Molecular characterization and spatial expression of the sunflower ABP1 gene

Molecular characterization and spatial expression of the sunflower ABP1 gene We have used RT-PCR and low-stringency cDNA library screening to isolate the coding sequence of the sunflower auxin-binding protein (ABP1). All the clones analysed contained the same nucleotide sequence, suggesting that ABP1 is encoded by a single-copy gene in sunflower. The deduced amino acid sequence shows a high degree of similarity with ABP1 proteins from other plant species. Most remarkably, the sunflower protein lacks two cysteine residues present in all other plant ABPs known to date and shown to be involved in a disulfide bridge in the maize protein. Genomic Southern hybridization data support the existence of a single copy of the ABP1 gene in the sunflower genome. Northern hybridization corroborated earlier observations indicating that the steady-state level of ABP1 transcript is higher in actively dividing and growing organs than in the rest of the plant: it is more abundant in the shoot apex, floral buds and immature embryos than in mature leaves, stem, roots and ray flowers. To characterize the tissular ABP1 transcript distribution in sunflower, various organ sections were analysed upon in situ hybridization. Localized accumulation of the ABP1 transcript suggests that its spatial expression is highly regulated at the tissue level. In addition, the transcript preferentially accumulates in tissues having a high rate of cellular division, such as shoot and root apical meristems, leaf primordia and pro-vascular tissues. The ABP1 expression pattern was also studied at a temporal scale during lateral root formation. Real time PCR showed an elevation of the steady state level of the ABP1 transcript in root axes after 36 h of seed germination. In situ hybridization revealed that this global increase is the result of local accumulation of the ABP1 transcript in lateral root primordia, which are known to develop under auxin action. The possibility that a high ABP1 expression level correlates with a high cellular sensitivity to auxin is discussed. http://www.deepdyve.com/assets/images/DeepDyve-Logo-lg.png Plant Molecular Biology Springer Journals

Molecular characterization and spatial expression of the sunflower ABP1 gene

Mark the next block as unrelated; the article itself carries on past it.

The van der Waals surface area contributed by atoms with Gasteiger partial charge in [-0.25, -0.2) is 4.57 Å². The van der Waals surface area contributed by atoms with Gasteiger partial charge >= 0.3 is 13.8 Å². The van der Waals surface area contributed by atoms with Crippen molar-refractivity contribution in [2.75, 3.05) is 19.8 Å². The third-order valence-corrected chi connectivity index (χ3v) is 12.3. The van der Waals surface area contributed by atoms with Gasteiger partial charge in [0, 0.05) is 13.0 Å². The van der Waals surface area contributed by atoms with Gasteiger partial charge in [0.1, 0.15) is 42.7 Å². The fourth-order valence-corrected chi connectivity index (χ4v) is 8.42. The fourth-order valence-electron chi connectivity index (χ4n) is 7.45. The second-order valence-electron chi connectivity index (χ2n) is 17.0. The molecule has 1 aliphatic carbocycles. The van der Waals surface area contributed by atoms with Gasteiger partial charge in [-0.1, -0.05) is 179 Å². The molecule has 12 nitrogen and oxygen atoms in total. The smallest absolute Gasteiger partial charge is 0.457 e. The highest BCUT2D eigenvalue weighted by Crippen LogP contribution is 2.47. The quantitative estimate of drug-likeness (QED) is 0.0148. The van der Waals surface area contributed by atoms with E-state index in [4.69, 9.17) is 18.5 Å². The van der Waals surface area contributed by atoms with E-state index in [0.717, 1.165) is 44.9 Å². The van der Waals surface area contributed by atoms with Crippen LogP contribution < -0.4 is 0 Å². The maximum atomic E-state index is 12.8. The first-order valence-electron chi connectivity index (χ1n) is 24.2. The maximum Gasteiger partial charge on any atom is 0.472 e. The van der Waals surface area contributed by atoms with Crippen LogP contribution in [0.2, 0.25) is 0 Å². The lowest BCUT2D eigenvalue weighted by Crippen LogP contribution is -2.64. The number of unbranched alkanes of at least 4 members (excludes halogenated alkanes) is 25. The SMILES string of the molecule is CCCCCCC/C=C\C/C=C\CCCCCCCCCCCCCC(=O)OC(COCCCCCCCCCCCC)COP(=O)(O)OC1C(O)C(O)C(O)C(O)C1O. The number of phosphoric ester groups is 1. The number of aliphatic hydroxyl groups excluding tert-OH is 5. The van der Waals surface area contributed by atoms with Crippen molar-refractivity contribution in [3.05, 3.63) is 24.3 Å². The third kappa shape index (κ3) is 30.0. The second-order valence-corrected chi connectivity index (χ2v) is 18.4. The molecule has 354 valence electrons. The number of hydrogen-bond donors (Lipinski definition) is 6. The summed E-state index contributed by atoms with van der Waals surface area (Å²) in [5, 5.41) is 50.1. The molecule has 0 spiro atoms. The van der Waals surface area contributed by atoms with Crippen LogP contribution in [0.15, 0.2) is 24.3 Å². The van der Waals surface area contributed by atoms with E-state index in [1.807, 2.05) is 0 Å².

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Publisher
Kluwer Academic Publishers
Copyright
Copyright © 2003 by Kluwer Academic Publishers
Subject
Life Sciences; Biochemistry, general; Plant Sciences; Plant Pathology
ISSN
0167-4412
eISSN
1573-5028
D.O.I.
10.1023/A:1025482432486
Publisher site
See Article on Publisher Site

Abstract

We have used RT-PCR and low-stringency cDNA library screening to isolate the coding sequence of the sunflower auxin-binding protein (ABP1). All the clones analysed contained the same nucleotide sequence, suggesting that ABP1 is encoded by a single-copy gene in sunflower. The deduced amino acid sequence shows a high degree of similarity with ABP1 proteins from other plant species. Most remarkably, the sunflower protein lacks two cysteine residues present in all other plant ABPs known to date and shown to be involved in a disulfide bridge in the maize protein. Genomic Southern hybridization data support the existence of a single copy of the ABP1 gene in the sunflower genome. Northern hybridization corroborated earlier observations indicating that the steady-state level of ABP1 transcript is higher in actively dividing and growing organs than in the rest of the plant: it is more abundant in the shoot apex, floral buds and immature embryos than in mature leaves, stem, roots and ray flowers. To characterize the tissular ABP1 transcript distribution in sunflower, various organ sections were analysed upon in situ hybridization. Localized accumulation of the ABP1 transcript suggests that its spatial expression is highly regulated at the tissue level. In addition, the transcript preferentially accumulates in tissues having a high rate of cellular division, such as shoot and root apical meristems, leaf primordia and pro-vascular tissues. The ABP1 expression pattern was also studied at a temporal scale during lateral root formation. Real time PCR showed an elevation of the steady state level of the ABP1 transcript in root axes after 36 h of seed germination. In situ hybridization revealed that this global increase is the result of local accumulation of the ABP1 transcript in lateral root primordia, which are known to develop under auxin action. The possibility that a high ABP1 expression level correlates with a high cellular sensitivity to auxin is discussed.

Journal

Plant Molecular BiologySpringer Journals

Published: Oct 7, 2004

References

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